I had a Rhinoplasty operation 2 years ago and was quite happy with the results at the time, but since then I have grown increasingly unhappy with the tip. I think it looks quite bulbous due to hanging columella. What is your opinion? And if necessary, how easy would it be to correct? (I can't upload my image as it's a pdf - I could email it to you if you respond? Thanks!)
Should I Go for Revision Rhinoplasty Because of Hanging Columella?
Doctor Answers (37)
Hanging columella: a good reason for revisional surgery
I just think a hanging columella is a hallmark of bad rhinoplasty. I do not like the way they look on their own and I especially do not like what they do for a person's overall look. I think they need to be fixed, but every situation is different. Send photos and operative note if you can. Every situation is different and needs to be evaluated as such.
Fixing a hanging columella through revision rhinoplasty
The columella (portion of the nose between the nostrils) can appear to be "hanging" for a multitude of reasons. It is important to address this issue with a revision rhinoplasty specialist, in order to diagnose the cause of your issue and address it appropriately. In some cases this can be as straightforward as a slight shave of the underlying medial crura of the lower lateral cartilages. More frequently, I address this issue by straightening the columella with a nice, straight piece of cartilage taken from the septum, what is called a columellar strut. In other cases, the infratip (area below the tip) is overrotated, in which case additional maneuvers or cartilage grafts to recreate a normal tip/infratip relationship may be needed. As others have mentioned, retraction of your nostrils can accentuate the problem. With photos, I would be able to analyze your situation further but hopefully this is helpful.
Hanging columella can be an unsightly deformity
See an experienced rhinoplasty surgeon in your area and have them examine your nose. If the problem is simply a hanging columella there are many procedures to improve this. However, an experienced rhinoplasty surgeon my uncover other problems that need to be addressed.
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Hanging columella can be improved
Increase in nostril show can be the result of a hanging columella and/or alar retraction and many times a combination of both. The good news is that it can be corrected with revision surgery.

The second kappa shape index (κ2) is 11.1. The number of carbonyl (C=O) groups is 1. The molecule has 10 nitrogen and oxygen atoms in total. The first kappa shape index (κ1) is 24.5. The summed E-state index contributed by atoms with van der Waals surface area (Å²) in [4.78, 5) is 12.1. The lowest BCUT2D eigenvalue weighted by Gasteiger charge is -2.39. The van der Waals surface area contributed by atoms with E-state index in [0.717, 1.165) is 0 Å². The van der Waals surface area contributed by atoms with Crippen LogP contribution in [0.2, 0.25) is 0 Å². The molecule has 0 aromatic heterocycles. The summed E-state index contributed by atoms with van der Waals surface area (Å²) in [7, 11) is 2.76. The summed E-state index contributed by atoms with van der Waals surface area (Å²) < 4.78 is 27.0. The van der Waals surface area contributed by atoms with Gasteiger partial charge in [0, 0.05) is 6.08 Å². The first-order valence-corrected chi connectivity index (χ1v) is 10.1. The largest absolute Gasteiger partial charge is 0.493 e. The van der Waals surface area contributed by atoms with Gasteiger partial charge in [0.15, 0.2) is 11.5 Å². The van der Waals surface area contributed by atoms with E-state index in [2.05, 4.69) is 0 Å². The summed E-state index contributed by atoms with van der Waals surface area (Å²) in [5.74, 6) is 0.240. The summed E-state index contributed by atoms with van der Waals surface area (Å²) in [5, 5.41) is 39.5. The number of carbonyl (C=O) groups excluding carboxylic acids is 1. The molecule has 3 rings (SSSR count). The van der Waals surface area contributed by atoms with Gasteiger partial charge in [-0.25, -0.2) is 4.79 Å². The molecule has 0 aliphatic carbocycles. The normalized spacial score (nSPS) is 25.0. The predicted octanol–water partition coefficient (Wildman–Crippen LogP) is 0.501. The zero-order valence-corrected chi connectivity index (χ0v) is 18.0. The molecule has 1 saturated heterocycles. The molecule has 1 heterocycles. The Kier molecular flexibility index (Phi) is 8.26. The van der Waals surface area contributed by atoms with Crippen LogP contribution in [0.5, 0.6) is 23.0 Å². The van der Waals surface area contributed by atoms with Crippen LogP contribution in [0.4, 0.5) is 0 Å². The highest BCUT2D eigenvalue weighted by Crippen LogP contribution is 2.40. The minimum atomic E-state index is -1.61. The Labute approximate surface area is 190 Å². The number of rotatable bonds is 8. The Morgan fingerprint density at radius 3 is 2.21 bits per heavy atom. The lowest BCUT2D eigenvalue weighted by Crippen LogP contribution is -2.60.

Revision rhinoplasty for nasal tip and hanging columella
In situations like this, it is best to consult with a revision specialist. Bring along your pre and post-op photos and operative reports. Hopefully, your surgeon can help visualize what is bothering you about your current nasal form (and perhaps confirm what you've said). Things are usually a bit more complicated than they seem, and an experienced surgeon can help determine what revision (if any) would be right for you.
Hope this helps.
Be Careful and Select Closed Approach With A Surgeon Well Versed in Advanced Grafting Techniques
In my opinion, an expert level rhinoplasty is always performed in a closed technique and ALWAYS involves grafting to add to the structural integrity of the nose. The act of opening the nose even under the closed technique causes healing and some contraction, thus for a long term beautiful result the nose must be left more structurally sound than it was found. This is missed upon most rhinoplasty surgeons. In your case, the nose DEFINITELY should not be opened a second time because the lip-columella-tip relationship is always changed with open rhinoplasty scarring and success depends largely on the design and execution of your columellar strut.
In secondary cases such as yours it is even more crucial that sound grafting techniques are used. It sounds like at a minimum you will need a columellar strut. Definitely do not consider any rhinoplasty procedure that does not include grafting preferably by an experienced Plastic and reconstructive training with ddition fellowship level craniofacial and aesthetic training. Of course this is my bias because it is my training but I think this level of training is very necessary for success in secondary and tertiary rhinoplasty because there is delicate nuance involved and every patient requires different maneuvers. I hope this helps!
All the best,
Rian A. Maercks M.D.
If you would add front, profile and head tilted back views of your nose we could help you more meaningfully.